Bengaluru: Following the recent foam menace and fire at Varthur and Bellandur lakes respectively, Upa Lokayukta Subash.B.Adi met the officials from various government agencies in the city on Thursday.
During the meeting, the BWSSB Chief Engineer Venkataraju informed Mr Adi that massive foam in these lakes was a result of large quantity of industry effluents, chemicals and other minerals entering the water bodies. He said that most of the storm water drains connecting both the lakes have been blatantly encroached upon.
“As a result, free flow of water from Agara lake to Bellandur, Bellandur to Varthur and downstream is choked. Large quantity of foam formation takes place at narrow storm water area,” Raju submitted in a report to the Upa Lokayukta.
According to the report, there are 17 in-let points to Bellandur lake, out of which five are functional only during rainy season and treated water enters the lake through two inlets. It further said that in Nagasandra slum, Nagasandra Colony, Ibbalur, Agaram, Agaram Pump House and Shanivagilu tank bed and Koramangala the treatment plant works were in progress.
Mr Venkataraju further said that to set up water treatment plants at the inlets connecting Bellandur and Varthur lakes it would cost a whopping Rs 1,000 crore and state government’s sanction was needed. The report also said that effluents from 110 villages and more than 500 industries situated around Varthur and Bellandur lakes were entering the lakes.
Bengaluru Urban deputy commissioner V.Shankar informed the Upa Lokayukta that the survey of Bellandur (919 acres) and Varthur lake (448 acres) was in progress and would be completed in 15 days. BDA chief engineer said that both the lakes were partially fenced, and after the encroachments are removed it they would be fenced completely.
Treated water not being used
During the occasion, environment activist Nagesh said that most of the apartments who had installed sewage treatment plants on their premises were not fully utilizing the treated water.
“About 50 per cent of the water is let into the storm water drain, which eventually enters the lake. Also, the STPs used by BWSSB and apartment complexes will not reduce water pollution level as the nitrate and phosphorous continues to remain even in treated water. Neither is it fit for consumption nor flora and fauna. The phosphorous and nitrate in the water results in algae formation, affecting the aquatic life,” he said.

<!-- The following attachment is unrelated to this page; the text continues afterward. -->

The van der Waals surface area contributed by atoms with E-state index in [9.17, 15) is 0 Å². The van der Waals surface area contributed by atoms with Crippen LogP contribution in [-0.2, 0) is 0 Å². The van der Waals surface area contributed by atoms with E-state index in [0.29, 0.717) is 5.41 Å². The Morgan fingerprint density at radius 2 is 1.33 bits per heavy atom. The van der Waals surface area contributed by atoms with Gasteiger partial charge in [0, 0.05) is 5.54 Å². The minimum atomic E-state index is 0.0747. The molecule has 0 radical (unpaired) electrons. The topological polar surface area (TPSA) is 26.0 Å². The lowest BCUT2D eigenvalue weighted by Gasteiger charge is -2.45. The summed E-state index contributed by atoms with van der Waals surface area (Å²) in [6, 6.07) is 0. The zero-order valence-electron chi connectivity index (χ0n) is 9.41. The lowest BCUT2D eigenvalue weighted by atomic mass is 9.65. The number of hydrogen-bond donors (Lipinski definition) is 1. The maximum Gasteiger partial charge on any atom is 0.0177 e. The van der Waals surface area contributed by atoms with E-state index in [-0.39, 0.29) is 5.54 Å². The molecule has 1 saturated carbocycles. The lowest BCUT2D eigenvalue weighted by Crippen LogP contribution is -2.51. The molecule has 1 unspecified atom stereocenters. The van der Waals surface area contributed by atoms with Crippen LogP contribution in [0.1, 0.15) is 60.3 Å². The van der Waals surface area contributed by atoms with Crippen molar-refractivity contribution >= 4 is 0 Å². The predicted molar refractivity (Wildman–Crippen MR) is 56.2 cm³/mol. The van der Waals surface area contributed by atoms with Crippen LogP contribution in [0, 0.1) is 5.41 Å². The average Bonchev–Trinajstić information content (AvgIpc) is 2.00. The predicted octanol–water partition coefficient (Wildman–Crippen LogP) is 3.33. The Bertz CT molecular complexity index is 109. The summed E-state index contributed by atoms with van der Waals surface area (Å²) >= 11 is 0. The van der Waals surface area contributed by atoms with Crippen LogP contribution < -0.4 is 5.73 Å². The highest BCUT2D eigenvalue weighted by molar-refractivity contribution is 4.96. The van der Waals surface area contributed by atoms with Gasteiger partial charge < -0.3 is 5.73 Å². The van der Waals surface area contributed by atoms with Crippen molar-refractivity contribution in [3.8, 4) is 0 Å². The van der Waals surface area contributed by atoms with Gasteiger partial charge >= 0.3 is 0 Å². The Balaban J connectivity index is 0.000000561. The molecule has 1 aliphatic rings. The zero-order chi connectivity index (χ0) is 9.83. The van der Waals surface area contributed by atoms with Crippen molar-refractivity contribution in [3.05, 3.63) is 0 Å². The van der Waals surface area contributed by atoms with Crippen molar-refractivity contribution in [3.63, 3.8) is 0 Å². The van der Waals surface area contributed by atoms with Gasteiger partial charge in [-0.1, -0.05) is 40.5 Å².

The Upa Lokayukta directed officials from Urban Development department, Lake Development Authority, BDA, BBMP, BWSSB, and KSPCB to appear for a hearing on June 4.
BDA houses for those hit by demolition?
The State government is contemplating to allot BDA houses to the victims, whose houses were demolished during recent drive to clear lake encroachment in Bengaluru city. Transport Minister Ramalinga Reddy, also in charge of Bengaluru district, told reporters on Thursday that he had written a letter to the Chief Minister in this regard and he had responded positively over the proposal.
“In my opinion, land grabbers and officials, who cooperated them in encroaching lake beds should be punished. However, those who lost houses were innocent victims of this nexus. There is a need for the government to respond to these victims and allot them the houses,” Mr Reddy noted in his letter. The Minister said that the Deputy Commissioner would be asked to give a list of houses demolished during the recent drive.
The government would take a decision after the DC gives the report, he added. Answering a question, Mr Reddy said that it would be difficult to say if the demolition drive has to be continued or not, till the House Committee looking into the issue submits its report. The government was forced to take up the drive in the wake of A.T. Ramaswamy and Balasubrahmanyam reports and subsequent PIL filed in the Karnataka High Court and another case before the Lokayukta.